Keep Your Distance from Colonial Waterbirds

Roseate spoonbills & Woodstorks

Roseate spoonbills & Woodstorks

This is Passport to Texas

Colonial Waterbirds gather on tiny islands dotted along the Texas Coast. Their beauty and diversity is attractive, but their populations have struggled over the years.

Colonial Waterbirds in the past experienced some pretty significant population declines.

Trey Barron is a Wildlife Diversity Biologist with Texas Parks and Wildlife.

A lot of the populations were down to almost nothing. Mainly due to overhunting. You know their feathers are very attractive and they were using them in stuff like hats.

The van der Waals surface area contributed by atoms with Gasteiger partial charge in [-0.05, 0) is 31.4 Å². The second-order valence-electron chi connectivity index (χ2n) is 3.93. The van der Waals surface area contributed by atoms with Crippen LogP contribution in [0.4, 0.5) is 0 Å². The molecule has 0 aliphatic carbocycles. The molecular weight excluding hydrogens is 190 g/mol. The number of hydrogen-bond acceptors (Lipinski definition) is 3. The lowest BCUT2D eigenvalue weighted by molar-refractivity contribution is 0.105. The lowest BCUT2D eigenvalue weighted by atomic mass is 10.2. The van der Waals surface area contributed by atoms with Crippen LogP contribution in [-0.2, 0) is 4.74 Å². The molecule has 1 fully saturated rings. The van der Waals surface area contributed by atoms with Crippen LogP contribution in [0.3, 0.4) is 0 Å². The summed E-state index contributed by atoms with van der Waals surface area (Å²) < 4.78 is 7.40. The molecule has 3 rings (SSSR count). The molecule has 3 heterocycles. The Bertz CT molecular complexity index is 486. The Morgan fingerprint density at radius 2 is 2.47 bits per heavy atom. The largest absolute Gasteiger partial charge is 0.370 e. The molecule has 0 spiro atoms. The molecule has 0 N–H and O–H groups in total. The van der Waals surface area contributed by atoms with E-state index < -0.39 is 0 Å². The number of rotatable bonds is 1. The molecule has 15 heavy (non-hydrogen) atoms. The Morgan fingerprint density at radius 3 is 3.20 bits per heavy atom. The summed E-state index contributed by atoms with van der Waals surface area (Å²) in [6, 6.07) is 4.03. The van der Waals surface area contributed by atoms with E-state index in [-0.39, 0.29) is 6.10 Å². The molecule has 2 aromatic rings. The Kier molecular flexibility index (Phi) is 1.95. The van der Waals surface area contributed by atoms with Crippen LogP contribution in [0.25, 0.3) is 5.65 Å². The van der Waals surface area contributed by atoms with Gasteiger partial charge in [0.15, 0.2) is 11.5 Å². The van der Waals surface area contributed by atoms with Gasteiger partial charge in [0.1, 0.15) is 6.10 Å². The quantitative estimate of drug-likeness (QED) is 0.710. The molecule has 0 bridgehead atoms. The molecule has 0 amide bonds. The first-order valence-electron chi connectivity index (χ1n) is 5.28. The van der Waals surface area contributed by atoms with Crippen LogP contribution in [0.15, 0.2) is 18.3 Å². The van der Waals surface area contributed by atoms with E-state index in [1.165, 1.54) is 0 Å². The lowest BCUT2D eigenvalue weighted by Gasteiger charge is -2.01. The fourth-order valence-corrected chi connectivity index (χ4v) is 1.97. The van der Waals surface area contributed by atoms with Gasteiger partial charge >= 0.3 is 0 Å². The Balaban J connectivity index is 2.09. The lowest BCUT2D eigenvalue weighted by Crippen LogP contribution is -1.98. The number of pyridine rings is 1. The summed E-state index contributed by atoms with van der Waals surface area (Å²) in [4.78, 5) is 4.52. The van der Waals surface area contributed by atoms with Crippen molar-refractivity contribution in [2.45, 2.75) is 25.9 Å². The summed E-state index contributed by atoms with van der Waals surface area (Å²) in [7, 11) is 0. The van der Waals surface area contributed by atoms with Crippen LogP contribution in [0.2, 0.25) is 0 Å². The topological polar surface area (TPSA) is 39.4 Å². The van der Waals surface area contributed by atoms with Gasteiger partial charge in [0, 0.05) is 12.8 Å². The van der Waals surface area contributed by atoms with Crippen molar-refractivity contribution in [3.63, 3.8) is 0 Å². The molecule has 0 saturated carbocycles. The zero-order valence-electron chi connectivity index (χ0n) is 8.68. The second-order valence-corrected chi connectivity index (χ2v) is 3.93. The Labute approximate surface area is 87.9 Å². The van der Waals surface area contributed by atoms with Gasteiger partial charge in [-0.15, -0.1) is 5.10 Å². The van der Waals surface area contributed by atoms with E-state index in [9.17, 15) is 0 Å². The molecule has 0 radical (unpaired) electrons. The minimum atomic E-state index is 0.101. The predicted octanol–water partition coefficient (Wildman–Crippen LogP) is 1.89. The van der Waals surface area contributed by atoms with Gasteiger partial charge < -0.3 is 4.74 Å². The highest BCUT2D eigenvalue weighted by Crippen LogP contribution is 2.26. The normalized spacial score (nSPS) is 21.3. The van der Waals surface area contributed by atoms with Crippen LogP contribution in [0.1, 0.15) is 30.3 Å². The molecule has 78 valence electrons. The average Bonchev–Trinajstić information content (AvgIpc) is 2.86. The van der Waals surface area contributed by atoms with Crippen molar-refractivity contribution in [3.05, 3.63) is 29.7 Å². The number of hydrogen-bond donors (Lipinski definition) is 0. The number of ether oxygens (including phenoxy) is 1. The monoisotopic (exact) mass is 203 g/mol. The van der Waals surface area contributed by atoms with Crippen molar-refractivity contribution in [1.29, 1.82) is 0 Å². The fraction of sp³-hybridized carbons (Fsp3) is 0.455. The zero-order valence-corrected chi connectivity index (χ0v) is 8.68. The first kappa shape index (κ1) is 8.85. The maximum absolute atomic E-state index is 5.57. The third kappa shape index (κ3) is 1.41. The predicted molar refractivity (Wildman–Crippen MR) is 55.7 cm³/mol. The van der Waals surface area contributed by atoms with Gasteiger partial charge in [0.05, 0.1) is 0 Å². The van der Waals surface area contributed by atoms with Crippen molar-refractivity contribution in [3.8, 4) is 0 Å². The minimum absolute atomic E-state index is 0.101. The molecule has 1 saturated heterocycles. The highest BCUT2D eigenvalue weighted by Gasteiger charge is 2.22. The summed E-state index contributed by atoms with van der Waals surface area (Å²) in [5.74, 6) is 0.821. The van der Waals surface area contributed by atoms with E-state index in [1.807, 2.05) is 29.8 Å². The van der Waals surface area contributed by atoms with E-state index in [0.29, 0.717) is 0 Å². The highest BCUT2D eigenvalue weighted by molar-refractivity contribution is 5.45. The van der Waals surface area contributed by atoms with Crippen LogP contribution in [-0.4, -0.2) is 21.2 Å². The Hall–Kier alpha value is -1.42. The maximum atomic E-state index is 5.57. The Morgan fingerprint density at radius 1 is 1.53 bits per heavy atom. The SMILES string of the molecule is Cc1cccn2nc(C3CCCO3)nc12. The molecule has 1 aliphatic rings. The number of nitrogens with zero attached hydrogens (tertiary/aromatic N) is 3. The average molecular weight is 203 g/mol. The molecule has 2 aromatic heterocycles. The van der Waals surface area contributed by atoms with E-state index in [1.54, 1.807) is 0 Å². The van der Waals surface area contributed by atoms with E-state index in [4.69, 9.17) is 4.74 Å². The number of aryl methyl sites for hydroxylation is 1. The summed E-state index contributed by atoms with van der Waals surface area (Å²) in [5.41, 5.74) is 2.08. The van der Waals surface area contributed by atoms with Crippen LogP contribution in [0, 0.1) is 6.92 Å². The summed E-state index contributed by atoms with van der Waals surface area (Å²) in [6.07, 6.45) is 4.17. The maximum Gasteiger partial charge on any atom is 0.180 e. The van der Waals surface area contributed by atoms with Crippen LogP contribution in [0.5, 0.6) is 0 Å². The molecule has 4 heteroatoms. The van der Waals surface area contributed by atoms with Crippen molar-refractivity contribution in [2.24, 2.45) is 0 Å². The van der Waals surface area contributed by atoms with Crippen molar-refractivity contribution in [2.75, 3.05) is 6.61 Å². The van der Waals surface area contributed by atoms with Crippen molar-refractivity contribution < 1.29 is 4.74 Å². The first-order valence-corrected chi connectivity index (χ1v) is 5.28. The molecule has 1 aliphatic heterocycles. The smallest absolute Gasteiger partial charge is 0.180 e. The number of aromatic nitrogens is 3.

Regulation changes and habitat improvements allowed many of the species to recover. But today there are new challenges like island erosion and exotic vegetation. Trey says one of the larger impacts, however, is human disturbance. Boaters, anglers and even photographers can get too close.

And they are disturbing these birds off of their nesting sites. Anytime that the birds get up, the young or the eggs are susceptible to predators. And some of those predators are other birds.

The more we can do to avoid disturbing these island habitats, the more successful Colonial Waterbirds can be.

The Wildlife Restoration Program supports our series and funds research for Colonial Waterbirds in Texas.

For Texas Parks and Wildlife…I’m Cecilia Nasti.

Comments are closed.